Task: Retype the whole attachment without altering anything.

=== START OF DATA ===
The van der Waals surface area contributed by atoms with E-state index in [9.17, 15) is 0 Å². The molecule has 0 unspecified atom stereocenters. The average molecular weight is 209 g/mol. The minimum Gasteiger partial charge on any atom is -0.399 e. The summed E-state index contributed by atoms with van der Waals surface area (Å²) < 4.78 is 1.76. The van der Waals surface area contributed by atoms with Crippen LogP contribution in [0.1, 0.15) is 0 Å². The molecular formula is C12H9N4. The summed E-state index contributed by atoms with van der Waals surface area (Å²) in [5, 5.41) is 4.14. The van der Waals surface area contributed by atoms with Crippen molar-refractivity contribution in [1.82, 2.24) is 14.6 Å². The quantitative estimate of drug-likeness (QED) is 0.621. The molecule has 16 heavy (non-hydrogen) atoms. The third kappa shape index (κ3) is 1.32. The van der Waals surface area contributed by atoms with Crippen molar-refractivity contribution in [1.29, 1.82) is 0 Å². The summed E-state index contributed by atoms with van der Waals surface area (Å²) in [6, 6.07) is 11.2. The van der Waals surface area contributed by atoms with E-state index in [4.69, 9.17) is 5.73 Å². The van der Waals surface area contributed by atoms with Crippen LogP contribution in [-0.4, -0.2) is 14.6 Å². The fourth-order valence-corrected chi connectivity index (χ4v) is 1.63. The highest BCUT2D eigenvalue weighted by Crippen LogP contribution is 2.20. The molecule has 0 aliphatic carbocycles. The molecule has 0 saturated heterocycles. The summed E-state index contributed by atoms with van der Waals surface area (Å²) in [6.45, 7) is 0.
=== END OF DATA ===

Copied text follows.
The van der Waals surface area contributed by atoms with E-state index in [9.17, 15) is 0 Å². The molecule has 0 unspecified atom stereocenters. The average molecular weight is 209 g/mol. The minimum Gasteiger partial charge on any atom is -0.399 e. The summed E-state index contributed by atoms with van der Waals surface area (Å²) < 4.78 is 1.76. The van der Waals surface area contributed by atoms with Crippen LogP contribution in [0.1, 0.15) is 0 Å². The molecular formula is C12H9N4. The summed E-state index contributed by atoms with van der Waals surface area (Å²) in [5, 5.41) is 4.14. The van der Waals surface area contributed by atoms with Crippen molar-refractivity contribution in [1.82, 2.24) is 14.6 Å². The quantitative estimate of drug-likeness (QED) is 0.621. The molecule has 16 heavy (non-hydrogen) atoms. The third kappa shape index (κ3) is 1.32. The van der Waals surface area contributed by atoms with Crippen molar-refractivity contribution in [1.29, 1.82) is 0 Å². The summed E-state index contributed by atoms with van der Waals surface area (Å²) in [6, 6.07) is 11.2. The van der Waals surface area contributed by atoms with E-state index in [4.69, 9.17) is 5.73 Å². The van der Waals surface area contributed by atoms with Crippen LogP contribution in [-0.4, -0.2) is 14.6 Å². The fourth-order valence-corrected chi connectivity index (χ4v) is 1.63. The highest BCUT2D eigenvalue weighted by Crippen LogP contribution is 2.20. The molecule has 0 aliphatic carbocycles. The molecule has 0 saturated heterocycles. The summed E-state index contributed by atoms with van der Waals surface area (Å²) in [6.45, 7) is 0.